Posted Jul 22, 2005 12:37 PM
Another practice another day of staring at the wall while the ole band goes through each song. All I have to do is just remember my three parts, Intro, Verse, Chorus, repeat again and again for each song. Life as a rhythm guitarist, well and my case the singer also. But it leaves so much to the imagination, do you ever feel like your songs can be arranged in a different way. In a way that can bring excitement and really give it it's own personality.
My goal, well with in the band, is to try and make each and every song unique not by just riffs or rhythm or lyrics, but by song arrangement! For you young song writers out there, the key to a great and maybe even epic song starts, or ends, right here (depending how you like to construct your songs, and I'll explain)! This article will give you many tips on how to arrange your songs in ways you never imagined and how to make it bold and shine. One thing I want to make clear, there are no rules in making a song, a song should never have a time limit when you start writing it, there shouldn't ever be a solo or no solo rule. Each and every song should take on a life of it's own, whether if it's 30 seconds or 30 minutes. As long as it takes to make your complete statement through music.
Ok for your first step you have to decide if you want to build the core of your song (main melody, or maybe chorus and verse rhythm and riffs) and then build the arrangement around the core. Or your second option is to lay out an arrangement, like a blue print, and then insert rhythm and riffs into each part of the arrangement. I'll explain how to go about each option more.
Option One: Arrange Around Core
So lets say you have your chorus riff and verse riff. Where to go from here you ask? Any where you want actually but I'll lend a few tips for this method. It actually depends on the song and how you feel it should flow. But if you want to go from here, best thing to do is go from intro to end. Maybe take that chorus riff, alter it a bit and make it into a chorus or post chorus, or both! Then maybe take that verse riff and if it's clean maybe add some mute to it and make it an altered second verse. Then a solo is an option any where in between there, you can maybe play it over that chorus riff, but I'll talk about solos later on in extent. That's pretty much it for building from the core, basic stuff really.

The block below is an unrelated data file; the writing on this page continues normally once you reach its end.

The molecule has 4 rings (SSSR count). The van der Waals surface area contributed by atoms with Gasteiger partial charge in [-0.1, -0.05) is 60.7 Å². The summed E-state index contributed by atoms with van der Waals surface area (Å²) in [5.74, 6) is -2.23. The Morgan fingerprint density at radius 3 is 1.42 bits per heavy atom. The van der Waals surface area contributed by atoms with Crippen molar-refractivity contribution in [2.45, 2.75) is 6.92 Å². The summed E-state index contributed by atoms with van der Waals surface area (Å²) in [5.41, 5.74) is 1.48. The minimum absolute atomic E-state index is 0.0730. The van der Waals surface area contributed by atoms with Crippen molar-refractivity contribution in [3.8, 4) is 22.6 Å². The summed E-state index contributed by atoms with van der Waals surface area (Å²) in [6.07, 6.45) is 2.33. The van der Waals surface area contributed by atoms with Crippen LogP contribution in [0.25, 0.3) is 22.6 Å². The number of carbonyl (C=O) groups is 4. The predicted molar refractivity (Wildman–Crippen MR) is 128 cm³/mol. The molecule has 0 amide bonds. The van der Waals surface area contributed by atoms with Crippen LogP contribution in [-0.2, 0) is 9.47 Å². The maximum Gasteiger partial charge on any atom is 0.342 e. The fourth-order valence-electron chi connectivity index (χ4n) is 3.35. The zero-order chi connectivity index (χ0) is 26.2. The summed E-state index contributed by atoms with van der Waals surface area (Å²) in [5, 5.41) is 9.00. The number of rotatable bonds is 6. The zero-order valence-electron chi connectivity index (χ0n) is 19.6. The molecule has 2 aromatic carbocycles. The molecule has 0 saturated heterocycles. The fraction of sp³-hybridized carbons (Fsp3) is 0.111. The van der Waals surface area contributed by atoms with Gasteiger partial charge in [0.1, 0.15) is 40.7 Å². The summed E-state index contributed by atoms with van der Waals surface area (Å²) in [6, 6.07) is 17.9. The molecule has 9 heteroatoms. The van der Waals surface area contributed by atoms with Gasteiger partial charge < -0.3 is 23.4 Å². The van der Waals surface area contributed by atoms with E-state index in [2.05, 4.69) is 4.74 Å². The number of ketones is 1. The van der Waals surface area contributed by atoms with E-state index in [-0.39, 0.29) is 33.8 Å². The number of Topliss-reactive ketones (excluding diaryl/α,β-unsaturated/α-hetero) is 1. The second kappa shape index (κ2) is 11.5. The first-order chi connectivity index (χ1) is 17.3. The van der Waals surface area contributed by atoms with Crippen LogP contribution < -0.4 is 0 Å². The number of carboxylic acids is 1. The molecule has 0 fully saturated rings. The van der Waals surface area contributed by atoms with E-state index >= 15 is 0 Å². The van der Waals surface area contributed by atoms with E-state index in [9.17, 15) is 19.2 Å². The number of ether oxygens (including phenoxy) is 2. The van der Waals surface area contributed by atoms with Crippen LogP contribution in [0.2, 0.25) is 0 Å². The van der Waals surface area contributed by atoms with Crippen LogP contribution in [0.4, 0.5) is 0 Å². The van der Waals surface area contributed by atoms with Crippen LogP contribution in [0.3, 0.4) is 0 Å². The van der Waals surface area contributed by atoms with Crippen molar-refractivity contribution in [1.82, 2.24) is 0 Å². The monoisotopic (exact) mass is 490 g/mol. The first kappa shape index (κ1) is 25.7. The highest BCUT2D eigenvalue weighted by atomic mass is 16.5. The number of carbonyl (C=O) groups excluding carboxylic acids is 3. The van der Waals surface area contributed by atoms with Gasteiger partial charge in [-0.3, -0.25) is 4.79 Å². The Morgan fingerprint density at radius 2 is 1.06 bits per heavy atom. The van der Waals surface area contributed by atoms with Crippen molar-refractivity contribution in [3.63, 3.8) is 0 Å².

Option Two: Arrange Then Insert Parts
I've developed this method for myself and I like this a lot, but it does take some creativity, and helps if you are the lyric writer or know the lyrics in advance. Basically you are trying to lay out the 'story' or song and get the mood going. Like where to build up to the climax and in what way, where to add that thumping rhythmic breakdown, where to have the solo. All that fun stuff is just laid out before you make a single note. I'll go into the depths of this strategy even more, with an example of what I mean.
It's hard to lay out direct ideas n this topic and tell you what to do, but I can give suggestions and tips I've learned. Most of arranging is just good ole fashioned creativity. So I'll just go through parts of each song and what purpose each could be used for, and then various ways to arrange them.
The intro is one of my favorite parts of a song, it kind of sets the mood right away and I almost look at it as another solo in a way. It can be almost separate from the song in that it can be like an acoustic prelude to the actual song or maybe a nice instrumental piece of harmonized guitars that can go on for minutes. Some songs don't even have an intro and jump into the verse right away.
One of my favorite ways of using an intro is to make an extended catchy riff from what I'll be using as my chorus. So then I play this extended riff for the intro and then just go right into it after the chorus as a post-chorus. That way it adds flow and melody.
Other tips for intro, use just a speaking voice, making a statement, and no instruments. Usually something relating to the message within the lyrics. Children Of Bodom is a good example of this, they use this to start or end songs some times. This can be a very powerful way to start a song, yet sometimes very melodramatic too. Whatever suits you.
Intro in the Song Arrangement: Along the lines of arrangement, the intro is one of the only parts that have solidified spots within the song, it just depends on if you want to duplicate the intro through out the song. Again, the intro can very well be the verse or chorus too, so it does not have to be a separate riff, but every song has an intro.
The verse is usually the meat of the song, you usually get the most info from the lyricist about what he/she is trying to say in that song in the verse. The verse usually acts as the rumbling of thunder in the distance before the chorus crashes in like a storm, sorry for the cheesy comparison.